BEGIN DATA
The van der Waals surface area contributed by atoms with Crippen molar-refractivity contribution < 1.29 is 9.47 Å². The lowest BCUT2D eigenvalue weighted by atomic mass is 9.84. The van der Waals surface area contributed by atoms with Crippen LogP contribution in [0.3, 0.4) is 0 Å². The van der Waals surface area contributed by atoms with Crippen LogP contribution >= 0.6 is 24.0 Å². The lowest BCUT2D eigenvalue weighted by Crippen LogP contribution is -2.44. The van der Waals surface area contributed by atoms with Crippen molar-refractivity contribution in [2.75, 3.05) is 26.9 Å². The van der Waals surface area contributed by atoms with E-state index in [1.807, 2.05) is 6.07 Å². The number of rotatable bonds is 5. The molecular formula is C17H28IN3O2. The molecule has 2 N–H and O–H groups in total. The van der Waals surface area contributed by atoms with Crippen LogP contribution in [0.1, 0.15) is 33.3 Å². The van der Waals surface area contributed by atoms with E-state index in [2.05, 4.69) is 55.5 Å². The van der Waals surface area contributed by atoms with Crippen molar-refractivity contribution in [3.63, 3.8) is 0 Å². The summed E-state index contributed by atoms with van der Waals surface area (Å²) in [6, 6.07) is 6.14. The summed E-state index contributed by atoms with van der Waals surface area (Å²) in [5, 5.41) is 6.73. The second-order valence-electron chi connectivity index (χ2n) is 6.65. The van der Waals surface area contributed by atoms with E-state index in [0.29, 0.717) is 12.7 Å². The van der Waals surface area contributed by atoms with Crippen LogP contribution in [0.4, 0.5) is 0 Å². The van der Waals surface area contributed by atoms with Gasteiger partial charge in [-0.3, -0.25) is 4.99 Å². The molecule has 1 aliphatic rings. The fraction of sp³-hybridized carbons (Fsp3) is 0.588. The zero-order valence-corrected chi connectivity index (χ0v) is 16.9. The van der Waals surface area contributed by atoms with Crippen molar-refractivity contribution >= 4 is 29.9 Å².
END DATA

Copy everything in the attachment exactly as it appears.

The van der Waals surface area contributed by atoms with Crippen molar-refractivity contribution < 1.29 is 9.47 Å². The lowest BCUT2D eigenvalue weighted by atomic mass is 9.84. The van der Waals surface area contributed by atoms with Crippen LogP contribution in [0.3, 0.4) is 0 Å². The van der Waals surface area contributed by atoms with Crippen LogP contribution >= 0.6 is 24.0 Å². The lowest BCUT2D eigenvalue weighted by Crippen LogP contribution is -2.44. The van der Waals surface area contributed by atoms with Crippen molar-refractivity contribution in [2.75, 3.05) is 26.9 Å². The van der Waals surface area contributed by atoms with E-state index in [1.807, 2.05) is 6.07 Å². The number of rotatable bonds is 5. The molecular formula is C17H28IN3O2. The molecule has 2 N–H and O–H groups in total. The van der Waals surface area contributed by atoms with Crippen LogP contribution in [0.1, 0.15) is 33.3 Å². The van der Waals surface area contributed by atoms with E-state index in [2.05, 4.69) is 55.5 Å². The van der Waals surface area contributed by atoms with Crippen molar-refractivity contribution in [3.63, 3.8) is 0 Å². The summed E-state index contributed by atoms with van der Waals surface area (Å²) in [6, 6.07) is 6.14. The summed E-state index contributed by atoms with van der Waals surface area (Å²) in [5, 5.41) is 6.73. The second-order valence-electron chi connectivity index (χ2n) is 6.65. The van der Waals surface area contributed by atoms with E-state index in [0.29, 0.717) is 12.7 Å². The van der Waals surface area contributed by atoms with Crippen LogP contribution in [0.4, 0.5) is 0 Å². The van der Waals surface area contributed by atoms with Gasteiger partial charge in [-0.3, -0.25) is 4.99 Å². The molecule has 1 aliphatic rings. The fraction of sp³-hybridized carbons (Fsp3) is 0.588. The zero-order valence-corrected chi connectivity index (χ0v) is 16.9. The van der Waals surface area contributed by atoms with Crippen molar-refractivity contribution >= 4 is 29.9 Å².